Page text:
Ah: January. Everyone has long since busted out their puffy jackets—”long padding” as it is referred to here in Korea—and despite people in Muju telling me this is a very weird, snow-less winter, I am still perpetually cold.
January is also the time of year when everyone is focused on being their best selves. It is a little comical, considering you can decide in May or August to start changing your life; however, the less cyclical side of me can’t hate people for grasping at an excuse to improve themselves. I, too, like the proverbial clean slate of a new year, and I like to take the opportunity to reflect on where I’m at and set new goals. Among the typical health- and fitness-related goals I have set, I decided that in 2020 I wanted to incorporate specific goals focused on a comparatively newer interest of mine: living simply.
Living abroad has, in many ways, forced me to live with less. I moved first to Thailand for 6 months and then to Korea for a year, each time with only a (admittedly very full) backpack. My possessions are few and utilitarian in nature, with serious thought put into what I need versus what I want when it comes to buying. This lifestyle necessitates prioritizing experiences over things. I would not necessarily call myself a minimalist, but over time I have adopted many aspects of a minimalist mindset and applied them to how I live, both abroad and at home.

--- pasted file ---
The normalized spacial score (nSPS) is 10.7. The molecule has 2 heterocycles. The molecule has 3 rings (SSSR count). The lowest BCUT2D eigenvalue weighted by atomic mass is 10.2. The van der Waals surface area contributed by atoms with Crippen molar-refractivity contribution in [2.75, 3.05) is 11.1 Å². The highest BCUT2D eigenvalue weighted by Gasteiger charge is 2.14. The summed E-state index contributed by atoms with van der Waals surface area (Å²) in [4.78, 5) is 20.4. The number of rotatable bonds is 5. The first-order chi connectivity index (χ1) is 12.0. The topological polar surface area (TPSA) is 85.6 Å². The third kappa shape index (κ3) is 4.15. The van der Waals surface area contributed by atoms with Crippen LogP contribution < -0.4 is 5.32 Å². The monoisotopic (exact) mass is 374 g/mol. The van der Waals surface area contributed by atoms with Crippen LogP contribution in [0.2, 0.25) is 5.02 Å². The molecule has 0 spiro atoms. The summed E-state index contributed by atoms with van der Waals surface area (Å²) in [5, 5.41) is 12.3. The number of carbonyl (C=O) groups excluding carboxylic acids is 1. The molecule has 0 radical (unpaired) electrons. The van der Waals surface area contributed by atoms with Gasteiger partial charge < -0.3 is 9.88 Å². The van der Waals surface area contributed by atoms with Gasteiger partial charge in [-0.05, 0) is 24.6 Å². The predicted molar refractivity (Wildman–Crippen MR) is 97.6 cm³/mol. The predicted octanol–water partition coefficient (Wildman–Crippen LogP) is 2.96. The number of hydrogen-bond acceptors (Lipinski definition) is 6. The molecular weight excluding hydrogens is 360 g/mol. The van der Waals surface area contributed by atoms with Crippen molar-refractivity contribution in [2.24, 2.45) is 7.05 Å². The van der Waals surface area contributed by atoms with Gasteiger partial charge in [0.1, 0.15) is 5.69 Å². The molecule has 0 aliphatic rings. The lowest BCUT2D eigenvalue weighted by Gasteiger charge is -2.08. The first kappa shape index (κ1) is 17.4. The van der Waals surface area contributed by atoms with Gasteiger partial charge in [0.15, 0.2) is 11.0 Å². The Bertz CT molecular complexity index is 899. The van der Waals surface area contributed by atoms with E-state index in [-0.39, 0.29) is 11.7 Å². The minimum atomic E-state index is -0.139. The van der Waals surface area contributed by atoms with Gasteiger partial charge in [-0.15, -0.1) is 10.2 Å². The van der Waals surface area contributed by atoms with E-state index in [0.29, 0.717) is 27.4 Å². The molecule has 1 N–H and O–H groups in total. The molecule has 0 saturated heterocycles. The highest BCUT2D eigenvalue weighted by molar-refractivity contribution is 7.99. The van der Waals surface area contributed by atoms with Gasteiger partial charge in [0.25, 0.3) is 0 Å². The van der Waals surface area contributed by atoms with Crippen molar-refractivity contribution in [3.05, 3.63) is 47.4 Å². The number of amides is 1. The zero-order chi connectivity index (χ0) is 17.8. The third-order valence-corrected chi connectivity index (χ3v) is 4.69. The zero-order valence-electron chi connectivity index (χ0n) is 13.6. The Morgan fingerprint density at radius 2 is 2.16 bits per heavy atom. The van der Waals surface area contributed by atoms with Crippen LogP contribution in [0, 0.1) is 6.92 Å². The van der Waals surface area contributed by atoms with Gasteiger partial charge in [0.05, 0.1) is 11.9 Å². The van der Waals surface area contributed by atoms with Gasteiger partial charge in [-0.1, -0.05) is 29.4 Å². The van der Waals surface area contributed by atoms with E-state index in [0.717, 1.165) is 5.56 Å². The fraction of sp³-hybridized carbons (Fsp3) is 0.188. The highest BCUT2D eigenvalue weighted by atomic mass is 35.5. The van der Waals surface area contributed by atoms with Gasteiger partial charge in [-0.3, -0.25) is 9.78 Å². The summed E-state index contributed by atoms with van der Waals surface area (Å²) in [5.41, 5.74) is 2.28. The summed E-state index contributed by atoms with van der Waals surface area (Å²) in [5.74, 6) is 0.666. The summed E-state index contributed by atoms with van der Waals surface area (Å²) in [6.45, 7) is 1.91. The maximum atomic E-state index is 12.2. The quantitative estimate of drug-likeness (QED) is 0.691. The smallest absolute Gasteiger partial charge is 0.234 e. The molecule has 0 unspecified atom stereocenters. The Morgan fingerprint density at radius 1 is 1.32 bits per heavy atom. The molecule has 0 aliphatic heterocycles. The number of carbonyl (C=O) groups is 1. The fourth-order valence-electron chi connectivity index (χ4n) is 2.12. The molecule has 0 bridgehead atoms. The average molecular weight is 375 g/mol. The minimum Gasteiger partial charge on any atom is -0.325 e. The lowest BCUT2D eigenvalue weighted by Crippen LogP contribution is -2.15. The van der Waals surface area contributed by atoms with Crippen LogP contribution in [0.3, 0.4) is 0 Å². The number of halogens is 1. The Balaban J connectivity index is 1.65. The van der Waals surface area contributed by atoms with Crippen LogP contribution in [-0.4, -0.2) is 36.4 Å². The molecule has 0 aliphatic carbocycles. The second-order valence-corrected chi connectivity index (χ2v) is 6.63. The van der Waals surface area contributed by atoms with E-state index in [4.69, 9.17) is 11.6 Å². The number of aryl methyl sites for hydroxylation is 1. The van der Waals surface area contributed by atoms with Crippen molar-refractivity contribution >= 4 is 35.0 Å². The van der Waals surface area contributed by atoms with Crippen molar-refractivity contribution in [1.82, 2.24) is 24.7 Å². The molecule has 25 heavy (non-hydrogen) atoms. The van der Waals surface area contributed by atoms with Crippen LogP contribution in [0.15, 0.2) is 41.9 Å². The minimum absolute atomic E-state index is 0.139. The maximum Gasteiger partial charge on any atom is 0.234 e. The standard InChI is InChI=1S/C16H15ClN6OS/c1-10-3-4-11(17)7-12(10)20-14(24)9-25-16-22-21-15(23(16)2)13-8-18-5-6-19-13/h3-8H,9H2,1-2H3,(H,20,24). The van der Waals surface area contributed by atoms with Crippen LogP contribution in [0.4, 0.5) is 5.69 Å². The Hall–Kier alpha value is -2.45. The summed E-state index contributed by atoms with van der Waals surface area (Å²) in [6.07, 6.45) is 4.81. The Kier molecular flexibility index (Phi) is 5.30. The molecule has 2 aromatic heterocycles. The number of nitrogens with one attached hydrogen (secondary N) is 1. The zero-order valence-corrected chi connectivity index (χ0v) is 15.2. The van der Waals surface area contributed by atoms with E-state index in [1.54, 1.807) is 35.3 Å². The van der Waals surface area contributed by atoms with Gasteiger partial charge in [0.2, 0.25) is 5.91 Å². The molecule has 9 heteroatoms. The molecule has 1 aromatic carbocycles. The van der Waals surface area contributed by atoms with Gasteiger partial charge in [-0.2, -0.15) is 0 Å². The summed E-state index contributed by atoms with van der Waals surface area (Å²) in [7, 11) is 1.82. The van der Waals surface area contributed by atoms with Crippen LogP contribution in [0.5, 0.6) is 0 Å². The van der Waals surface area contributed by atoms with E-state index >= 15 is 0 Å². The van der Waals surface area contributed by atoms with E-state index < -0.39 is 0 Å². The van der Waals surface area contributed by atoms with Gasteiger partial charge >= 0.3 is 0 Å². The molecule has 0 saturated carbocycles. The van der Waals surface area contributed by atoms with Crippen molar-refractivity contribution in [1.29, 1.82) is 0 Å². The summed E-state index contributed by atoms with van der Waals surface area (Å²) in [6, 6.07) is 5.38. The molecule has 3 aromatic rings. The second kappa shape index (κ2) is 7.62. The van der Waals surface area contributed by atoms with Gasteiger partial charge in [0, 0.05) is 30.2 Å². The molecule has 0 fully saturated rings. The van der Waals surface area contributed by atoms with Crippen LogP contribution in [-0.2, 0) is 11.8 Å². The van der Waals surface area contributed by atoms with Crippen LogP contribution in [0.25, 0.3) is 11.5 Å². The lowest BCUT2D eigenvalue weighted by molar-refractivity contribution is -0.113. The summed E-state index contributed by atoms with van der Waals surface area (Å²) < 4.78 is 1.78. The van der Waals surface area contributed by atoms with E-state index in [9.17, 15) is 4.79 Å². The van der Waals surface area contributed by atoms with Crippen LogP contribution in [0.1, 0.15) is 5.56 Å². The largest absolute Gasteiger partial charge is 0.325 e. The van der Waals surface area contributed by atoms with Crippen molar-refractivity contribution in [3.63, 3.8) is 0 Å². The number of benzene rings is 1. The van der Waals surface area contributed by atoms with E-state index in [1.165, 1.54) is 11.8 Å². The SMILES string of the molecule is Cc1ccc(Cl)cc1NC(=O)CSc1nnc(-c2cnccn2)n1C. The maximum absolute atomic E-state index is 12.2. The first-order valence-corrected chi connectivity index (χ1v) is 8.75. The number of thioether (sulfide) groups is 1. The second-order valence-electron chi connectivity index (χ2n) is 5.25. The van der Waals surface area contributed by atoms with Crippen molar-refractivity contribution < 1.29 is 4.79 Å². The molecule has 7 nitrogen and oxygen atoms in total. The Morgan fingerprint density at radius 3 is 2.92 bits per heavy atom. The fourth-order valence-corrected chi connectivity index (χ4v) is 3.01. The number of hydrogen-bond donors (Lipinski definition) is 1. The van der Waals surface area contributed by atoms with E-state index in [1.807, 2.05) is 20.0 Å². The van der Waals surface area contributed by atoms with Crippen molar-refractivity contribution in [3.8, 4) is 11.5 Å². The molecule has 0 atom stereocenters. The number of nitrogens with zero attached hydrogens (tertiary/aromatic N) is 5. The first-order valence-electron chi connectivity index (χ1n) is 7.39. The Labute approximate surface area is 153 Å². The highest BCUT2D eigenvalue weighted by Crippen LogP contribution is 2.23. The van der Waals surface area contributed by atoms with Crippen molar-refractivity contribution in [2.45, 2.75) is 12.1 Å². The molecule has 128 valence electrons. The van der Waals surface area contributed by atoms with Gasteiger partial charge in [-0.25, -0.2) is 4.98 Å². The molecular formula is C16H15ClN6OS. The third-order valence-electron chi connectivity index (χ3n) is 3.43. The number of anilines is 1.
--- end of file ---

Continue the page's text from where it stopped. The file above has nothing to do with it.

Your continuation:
With that in mind, in recent months I have become more interested in the ways living simply—minimally—connects with living a sustainable, zero waste life and, even more specifically, the impacts that doing so has on the environment. Because I am a nerd, becoming more interested has meant reading… a lot: about ways to go zero waste; about the negative impacts of a consumerist lifestyle (both on the environment and our minds); about the benefits of living sustainably.
What all of my research has taught me is twofold: it is easy to get overwhelmed in this space, and I have a lot more to learn. One thing that was initially a source of confusion for me, and I think is the case for many others, is that on its face the concept of zero waste sounds wholly unattainable—and in today’s society, it is. That fact alone can be pretty discouraging, causing one to abandon any forward progress and just resume life as usual.